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'The Game Is Rigged': How Fury Over The Great Recession Fueled The Reddit Trade

Occupy Wall Street participants march down Fifth Avenue in New York on May 1, 2012. Lingering anger over the 2008 global financial crisis has fueled several populist movements, including most recently, the battle waged by amateur investors coordinating in Reddit against hedge funds.
Emmanuel Dunand
AFP via Getty Images
Occupy Wall Street participants march down Fifth Avenue in New York on May 1, 2012. Lingering anger over the 2008 global financial crisis has fueled several populist movements, including most recently, the battle waged by amateur investors coordinating in Reddit against hedge funds.

James McCombs was 13 years old in 2008 when he found out the money set aside for his college tuition was gone.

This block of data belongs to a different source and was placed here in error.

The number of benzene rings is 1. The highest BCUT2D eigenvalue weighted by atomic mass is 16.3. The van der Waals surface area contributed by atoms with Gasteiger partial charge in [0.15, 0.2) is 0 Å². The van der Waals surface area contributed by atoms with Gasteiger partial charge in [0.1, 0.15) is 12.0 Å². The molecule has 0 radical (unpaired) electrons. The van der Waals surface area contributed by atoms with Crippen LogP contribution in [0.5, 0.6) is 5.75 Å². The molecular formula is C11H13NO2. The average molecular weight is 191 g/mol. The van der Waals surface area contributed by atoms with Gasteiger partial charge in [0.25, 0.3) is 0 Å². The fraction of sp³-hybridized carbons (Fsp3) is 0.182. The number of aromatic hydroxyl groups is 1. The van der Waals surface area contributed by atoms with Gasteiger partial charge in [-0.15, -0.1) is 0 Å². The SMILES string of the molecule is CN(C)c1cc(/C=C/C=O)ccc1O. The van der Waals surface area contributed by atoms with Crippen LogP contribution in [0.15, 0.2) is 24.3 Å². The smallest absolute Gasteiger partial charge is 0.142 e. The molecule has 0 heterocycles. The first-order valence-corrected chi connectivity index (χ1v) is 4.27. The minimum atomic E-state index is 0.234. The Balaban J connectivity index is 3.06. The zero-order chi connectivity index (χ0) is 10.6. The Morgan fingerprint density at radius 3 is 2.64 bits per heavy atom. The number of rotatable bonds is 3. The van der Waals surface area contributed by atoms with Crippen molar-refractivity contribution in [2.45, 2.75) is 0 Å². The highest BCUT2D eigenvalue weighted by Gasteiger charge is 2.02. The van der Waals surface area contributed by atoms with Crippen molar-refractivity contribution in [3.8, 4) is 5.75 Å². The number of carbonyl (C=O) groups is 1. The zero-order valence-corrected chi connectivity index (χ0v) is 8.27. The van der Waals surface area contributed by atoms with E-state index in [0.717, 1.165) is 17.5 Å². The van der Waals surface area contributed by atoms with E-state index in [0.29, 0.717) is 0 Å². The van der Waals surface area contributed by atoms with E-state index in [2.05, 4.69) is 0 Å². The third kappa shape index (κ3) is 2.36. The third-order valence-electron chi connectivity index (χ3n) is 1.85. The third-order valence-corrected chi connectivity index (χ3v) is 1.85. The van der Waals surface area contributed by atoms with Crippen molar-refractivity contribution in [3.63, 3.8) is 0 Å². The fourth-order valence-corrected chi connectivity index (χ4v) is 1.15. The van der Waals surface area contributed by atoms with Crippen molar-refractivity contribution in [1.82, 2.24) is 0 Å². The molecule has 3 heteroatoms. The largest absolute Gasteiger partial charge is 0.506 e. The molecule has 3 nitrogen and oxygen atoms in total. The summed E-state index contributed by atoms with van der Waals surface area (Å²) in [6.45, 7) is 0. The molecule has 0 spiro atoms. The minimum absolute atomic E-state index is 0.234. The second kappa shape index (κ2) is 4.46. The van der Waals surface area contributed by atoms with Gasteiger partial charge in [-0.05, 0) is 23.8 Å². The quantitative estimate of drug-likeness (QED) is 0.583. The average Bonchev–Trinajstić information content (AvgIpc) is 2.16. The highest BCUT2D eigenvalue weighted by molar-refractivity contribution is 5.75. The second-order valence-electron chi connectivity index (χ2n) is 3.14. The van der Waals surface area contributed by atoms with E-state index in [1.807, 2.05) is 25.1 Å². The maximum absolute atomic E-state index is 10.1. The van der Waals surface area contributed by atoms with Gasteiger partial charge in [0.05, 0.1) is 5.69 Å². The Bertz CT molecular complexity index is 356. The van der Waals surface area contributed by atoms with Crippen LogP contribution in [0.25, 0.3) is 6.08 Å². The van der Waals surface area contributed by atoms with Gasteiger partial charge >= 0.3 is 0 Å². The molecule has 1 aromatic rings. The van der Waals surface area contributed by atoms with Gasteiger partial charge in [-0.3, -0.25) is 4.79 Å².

"I was old enough to know what was going on, and old enough to hear my parents' conversations," he remembers. "Old enough for them to tell me that the college fund was gone."

The fund had been tied up in the stock market, and it didn't survive the market crash sparked by the global financial crisis.

McCombs, now a real estate agent in Lincoln, Neb., says his life got thrown off track. He got into an expensive school in New York, but couldn't afford it — so he took out loans to attend a state school.

Those costs also proved overwhelming, and he dropped out. Years later, he's still paying off those loans.

"Basically my future got mortgaged, it got put on hold and stolen from, and that happened all over the country," he says.

Today McCombs is part of the Reddit community of amateur investors who shocked Wall Street by handing severe losses to hedge funds shorting stocks of companies such as GameStop and AMC Theatres.